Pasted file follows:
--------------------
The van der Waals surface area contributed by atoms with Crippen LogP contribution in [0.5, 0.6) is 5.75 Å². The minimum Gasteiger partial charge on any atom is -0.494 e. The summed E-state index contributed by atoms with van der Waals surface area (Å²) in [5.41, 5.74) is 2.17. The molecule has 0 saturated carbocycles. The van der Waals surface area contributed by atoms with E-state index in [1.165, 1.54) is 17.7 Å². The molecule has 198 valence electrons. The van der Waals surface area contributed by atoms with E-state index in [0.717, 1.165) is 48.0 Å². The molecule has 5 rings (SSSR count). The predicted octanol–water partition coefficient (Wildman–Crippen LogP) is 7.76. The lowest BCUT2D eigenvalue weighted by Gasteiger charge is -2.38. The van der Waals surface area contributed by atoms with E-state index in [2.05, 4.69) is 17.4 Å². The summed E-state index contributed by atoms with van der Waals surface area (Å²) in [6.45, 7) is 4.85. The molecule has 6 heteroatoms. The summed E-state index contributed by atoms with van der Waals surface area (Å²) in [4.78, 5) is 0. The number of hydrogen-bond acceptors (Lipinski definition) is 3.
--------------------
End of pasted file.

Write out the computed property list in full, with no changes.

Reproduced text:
The van der Waals surface area contributed by atoms with Crippen LogP contribution in [0.5, 0.6) is 5.75 Å². The minimum Gasteiger partial charge on any atom is -0.494 e. The summed E-state index contributed by atoms with van der Waals surface area (Å²) in [5.41, 5.74) is 2.17. The molecule has 0 saturated carbocycles. The van der Waals surface area contributed by atoms with E-state index in [1.165, 1.54) is 17.7 Å². The molecule has 198 valence electrons. The van der Waals surface area contributed by atoms with E-state index in [0.717, 1.165) is 48.0 Å². The molecule has 5 rings (SSSR count). The predicted octanol–water partition coefficient (Wildman–Crippen LogP) is 7.76. The lowest BCUT2D eigenvalue weighted by Gasteiger charge is -2.38. The van der Waals surface area contributed by atoms with E-state index in [2.05, 4.69) is 17.4 Å². The summed E-state index contributed by atoms with van der Waals surface area (Å²) in [6.45, 7) is 4.85. The molecule has 6 heteroatoms. The summed E-state index contributed by atoms with van der Waals surface area (Å²) in [4.78, 5) is 0. The number of hydrogen-bond acceptors (Lipinski definition) is 3.